Holly Howard runs Ask Holly How, a small business consulting company based out of Williamsburg, Brooklyn that works with a wide variety of businesses from restaurants to retail to art studios and pretty much everything in between. Her clients report increased income and profit, decreased expenses and a significantly better quality of life. Holly also heads up the Small Business Book Club at McNally Jackson Books and teaches business classes at The Yard in Williamsburg.
Got a question for Holly about running your small business? Email her and she’ll address it in her next column: email@example.com
I own a clothing boutique with roughly 15 employees. My business is growing fast and recently, I started implementing more structure to my business and holding people accountable for their performance at work.
I have a tough meeting coming up this week with an employee who has worked here since the very beginning when we were much less structured and really let things slide. This particular employee’s stress level has always been a problem and it's been addressed many times.
This past week, one of my managers reported that this employee had a meltdown. When I contacted the employee to set up a meeting to address the incident, he started harassing my manager for reporting his poor behavior.
How do I address this problem and take corrective action without furthering the drama?
I love that you’re bringing this here. Scenarios like this can have a significant impact on company morale and become very draining the longer you let them linger. Often times we shy away from confrontation and as business owners, we fail to accept that if we don’t address these sticky situations, they can completely undermine our authority and discredit us as leaders.
The fact that you’re taking action now to nip this in the bud is excellent and though it might feel uncomfortable to deal with at first, the more you work at it, the easier it becomes. In order to avoid drama, stick to the facts and don’t make this personal.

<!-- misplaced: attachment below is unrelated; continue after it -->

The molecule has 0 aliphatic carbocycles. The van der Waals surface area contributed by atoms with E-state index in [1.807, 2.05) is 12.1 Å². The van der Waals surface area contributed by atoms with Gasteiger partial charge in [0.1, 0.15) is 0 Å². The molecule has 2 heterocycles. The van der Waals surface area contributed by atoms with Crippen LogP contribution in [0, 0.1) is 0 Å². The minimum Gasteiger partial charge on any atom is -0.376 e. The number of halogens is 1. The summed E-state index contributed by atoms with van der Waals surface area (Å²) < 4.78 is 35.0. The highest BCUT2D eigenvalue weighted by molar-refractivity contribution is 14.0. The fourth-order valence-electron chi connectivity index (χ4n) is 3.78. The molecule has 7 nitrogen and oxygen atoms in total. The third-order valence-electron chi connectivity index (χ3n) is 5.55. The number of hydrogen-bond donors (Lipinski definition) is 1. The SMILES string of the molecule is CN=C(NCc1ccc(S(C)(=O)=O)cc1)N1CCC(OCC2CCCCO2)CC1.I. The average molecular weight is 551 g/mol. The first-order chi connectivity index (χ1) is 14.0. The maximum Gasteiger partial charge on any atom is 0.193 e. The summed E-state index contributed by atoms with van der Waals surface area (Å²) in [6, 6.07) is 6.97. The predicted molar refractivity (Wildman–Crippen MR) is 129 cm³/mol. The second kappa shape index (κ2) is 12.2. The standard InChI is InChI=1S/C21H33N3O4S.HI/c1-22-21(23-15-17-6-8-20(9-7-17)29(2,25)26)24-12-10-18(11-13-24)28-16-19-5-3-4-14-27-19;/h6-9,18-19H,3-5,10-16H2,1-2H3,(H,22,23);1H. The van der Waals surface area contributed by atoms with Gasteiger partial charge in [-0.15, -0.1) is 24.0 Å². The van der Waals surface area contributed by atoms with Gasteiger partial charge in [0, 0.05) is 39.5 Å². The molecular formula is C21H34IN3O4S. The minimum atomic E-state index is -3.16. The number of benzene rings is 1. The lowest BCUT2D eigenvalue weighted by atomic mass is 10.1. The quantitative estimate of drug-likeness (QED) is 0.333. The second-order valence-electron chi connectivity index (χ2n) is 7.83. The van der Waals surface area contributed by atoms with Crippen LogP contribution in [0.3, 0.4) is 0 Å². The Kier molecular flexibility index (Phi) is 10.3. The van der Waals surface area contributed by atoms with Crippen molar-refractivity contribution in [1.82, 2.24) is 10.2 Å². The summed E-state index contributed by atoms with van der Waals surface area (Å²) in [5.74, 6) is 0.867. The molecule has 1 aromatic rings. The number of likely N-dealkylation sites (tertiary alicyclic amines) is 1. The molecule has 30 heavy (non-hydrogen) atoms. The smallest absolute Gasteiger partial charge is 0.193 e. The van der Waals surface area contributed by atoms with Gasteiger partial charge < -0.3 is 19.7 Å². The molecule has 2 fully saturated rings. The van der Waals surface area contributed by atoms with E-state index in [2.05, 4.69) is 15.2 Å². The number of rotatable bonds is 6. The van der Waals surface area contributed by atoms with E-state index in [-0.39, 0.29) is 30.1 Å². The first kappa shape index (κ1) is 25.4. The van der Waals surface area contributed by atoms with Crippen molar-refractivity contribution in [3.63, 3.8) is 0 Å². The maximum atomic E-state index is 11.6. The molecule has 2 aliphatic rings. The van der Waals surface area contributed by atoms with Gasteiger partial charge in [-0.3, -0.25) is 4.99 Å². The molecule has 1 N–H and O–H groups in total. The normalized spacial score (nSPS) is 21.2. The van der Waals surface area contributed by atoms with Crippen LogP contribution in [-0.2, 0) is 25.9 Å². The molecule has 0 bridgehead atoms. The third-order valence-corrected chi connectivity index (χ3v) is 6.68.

First, you want to make sure that your personnel policies are clear. I recommend to all of my clients, and anyone who is running a business, that they have an employee handbook. Generally, a thorough employee handbook includes a section called “Standards of Conduct.” In this section, you as the employer will list all of the behaviors that are considered inappropriate or unacceptable in the workplace. And here is where you make it clear that corrective action will be taken if an employee engages in any of these behaviors you have deemed unacceptable. Harassment surely falls into this category.
Second, collect your records. You mention that this particular employee has been a problem in the past and that you have addressed it many times. If you have kept a written record of these past incidents, you can use it to build your case for taking corrective action. If you haven’t kept written records of personnel issues, start today. It is incredibly important to have documentation. Having the facts at your disposal is invaluable when it comes to making a case for taking corrective action with an employee.
Third, when you meet with this employee, I would reinforce the leadership of your management team. It’s challenging when a business grows and the leadership team evolves. An employee who has been there prior to this manager’s promotion could have a particularly hard time respecting these new boundaries. You as the owner want to reinforce this new structure and emphasize the authority that this particular manager has. (For more on how to help your managers take on responsibility, read my column "Being a Better Boss.")
Fourth, follow your policies. Again, here is where having an employee handbook is so valuable. This is the blueprint for how you go about taking corrective action with an employee whose behavior you deem inappropriate. It makes it much less personal and much more professional if you have clear policies laid out for corrective action. You can simply follow the guidelines that you all agreed on when this employee was hired. If you don’t have this in place, use this opportunity as a catalyst for implementing written policies in the future.
Finally, and most important, don’t compromise your values. It can be incredibly challenging when we grow a business and start start implementing policies and procedures and working towards our goals. It’s especially challenging when we shift our culture and we have people who have started with us who aren’t able to adapt to that shift. It can become confusing and we tend to shy away from addressing the conflict that arises even if it means compromising our newly established values. But stay firm and don’t let things slide any longer and you’ll be sure to find employees who are eager to follow your policies and connect to your values.
Good luck with your meeting. Remember that if you want to avoid drama, stick to the facts and don’t make things personal.